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United Nations:

 
UN Undersecretary-General for Humanitarian Affairs Mark Lowcock warned on Thursday that the world body will have to close 31 of its 41 aid programs in Yemen in a few weeks as a result of lack of funds.

“This means we will have to start eliminating many of the activities that may offer Yemenis’ best chance to avoid COVID-19,” Lowcock told the Security Council in a virtual briefing on Thursday.

The UN Children’s Fund (Unicef) will have to stop immediate assistance for families displaced by conflict or natural disasters.

That means up to 1 million displaced people would not receive critical supplies, including hygiene items that help protect against diseases like cholera and COVID-19, he said.

Nutrition programs will also be cut, affecting 260,000 severely malnourished children and 2 million more children with moderate malnutrition.

These children’s immune systems will be weakened, making them much more vulnerable to COVID-19, cholera and other diseases, he warned.

People who do fall sick are likely to find fewer clinics to help them. The World Health Organization estimates that 80 per cent of health services provided through the response could stop at the end of April, said Lowcock.

The humanitarian community — UN agencies, international NGOs and others — believes that the world’s largest aid operation cannot afford extended cuts during this unprecedented emergency, said Lowcock.

UN agencies estimate they need more than $900 million to carry them through July for Yemen, he said.

He thanked Saudi Arabia for pledging $500 million for the UN-led response and $25 million for COVID-19 activities in the war-torn country.

He expressed the hope that these funds can be quickly disbursed so that the programs at risk can continue.

So far, the UN has received about $800 million in pledges and contributions for Yemen this year, compared with $2.6 billion at this time last year, said Lowcock.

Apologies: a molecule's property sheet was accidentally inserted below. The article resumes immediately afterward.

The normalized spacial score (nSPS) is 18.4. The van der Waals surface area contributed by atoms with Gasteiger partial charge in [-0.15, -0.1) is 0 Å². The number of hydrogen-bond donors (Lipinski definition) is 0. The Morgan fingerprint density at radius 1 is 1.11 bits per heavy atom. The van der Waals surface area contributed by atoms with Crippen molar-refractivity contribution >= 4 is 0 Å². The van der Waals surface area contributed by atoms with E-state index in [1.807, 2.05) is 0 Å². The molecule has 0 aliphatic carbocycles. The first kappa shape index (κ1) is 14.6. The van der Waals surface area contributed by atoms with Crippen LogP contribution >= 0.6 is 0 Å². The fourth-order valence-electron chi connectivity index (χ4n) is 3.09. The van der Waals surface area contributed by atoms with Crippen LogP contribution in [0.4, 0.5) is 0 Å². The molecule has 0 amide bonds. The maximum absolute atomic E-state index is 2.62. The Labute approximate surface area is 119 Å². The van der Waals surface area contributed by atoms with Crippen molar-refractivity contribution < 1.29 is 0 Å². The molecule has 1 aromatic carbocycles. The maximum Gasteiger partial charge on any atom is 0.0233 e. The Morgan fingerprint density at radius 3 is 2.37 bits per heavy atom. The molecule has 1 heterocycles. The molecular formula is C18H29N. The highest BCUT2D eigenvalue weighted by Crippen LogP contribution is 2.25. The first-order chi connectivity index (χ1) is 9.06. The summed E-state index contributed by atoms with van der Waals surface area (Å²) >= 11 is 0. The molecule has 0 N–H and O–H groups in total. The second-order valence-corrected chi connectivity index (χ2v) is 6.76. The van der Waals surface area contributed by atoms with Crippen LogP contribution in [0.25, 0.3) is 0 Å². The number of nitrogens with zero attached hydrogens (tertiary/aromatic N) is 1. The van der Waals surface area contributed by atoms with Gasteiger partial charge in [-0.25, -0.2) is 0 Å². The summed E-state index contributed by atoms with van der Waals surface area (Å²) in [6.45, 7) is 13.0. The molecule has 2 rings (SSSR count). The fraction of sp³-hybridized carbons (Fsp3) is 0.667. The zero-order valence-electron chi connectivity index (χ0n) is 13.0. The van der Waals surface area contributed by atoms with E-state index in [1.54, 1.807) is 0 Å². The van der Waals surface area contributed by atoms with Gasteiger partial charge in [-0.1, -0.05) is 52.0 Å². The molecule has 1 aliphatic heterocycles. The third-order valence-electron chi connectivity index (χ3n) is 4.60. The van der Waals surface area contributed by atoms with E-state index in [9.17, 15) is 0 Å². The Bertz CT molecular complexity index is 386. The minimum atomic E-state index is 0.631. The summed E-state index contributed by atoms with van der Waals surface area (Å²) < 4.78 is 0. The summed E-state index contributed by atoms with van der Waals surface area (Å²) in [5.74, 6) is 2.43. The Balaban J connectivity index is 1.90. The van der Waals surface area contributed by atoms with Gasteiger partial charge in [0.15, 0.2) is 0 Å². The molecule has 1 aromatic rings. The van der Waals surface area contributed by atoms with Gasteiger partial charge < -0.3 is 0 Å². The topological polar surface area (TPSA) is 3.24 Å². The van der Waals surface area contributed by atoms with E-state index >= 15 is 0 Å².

The humanitarian operation remains a lifeline for millions of Yemenis. Every month, more than 13 million people across the country get help.

But humanitarian access faces serious impediments in Yemen, said Lowcock.

In the country’s north, access challenges remain severe. Although Houthi authorities have approved 13 aid projects since early March, agencies still have 92 requests pending, including 40 that have been waiting for months to get started, he said.

There are problems in government-held areas as well, including bureaucratic impediments and insecurity.

Humanitarian organizations are still waiting for government officials to approve 43 projects that would assist 2.3 million people.

Civilian casualties continue to rise, with more than 500 people killed or injured in the first quarter of the year.

Since January, at least 60,000 people have fled conflict. Most of them have arrived in Marib, where more than 800,000 displaced people have sought refuge since 2016.

Last week, the country confirmed the first case of COVID-19.

More than five years of war have severely degraded Yemen’s health infrastructure, exhausted people’s immune systems and increased acute vulnerabilities. As a result, epidemiologists warn that COVID-19 in Yemen could spread faster, more widely and with deadlier consequences than in many other countries, said Lowcock.

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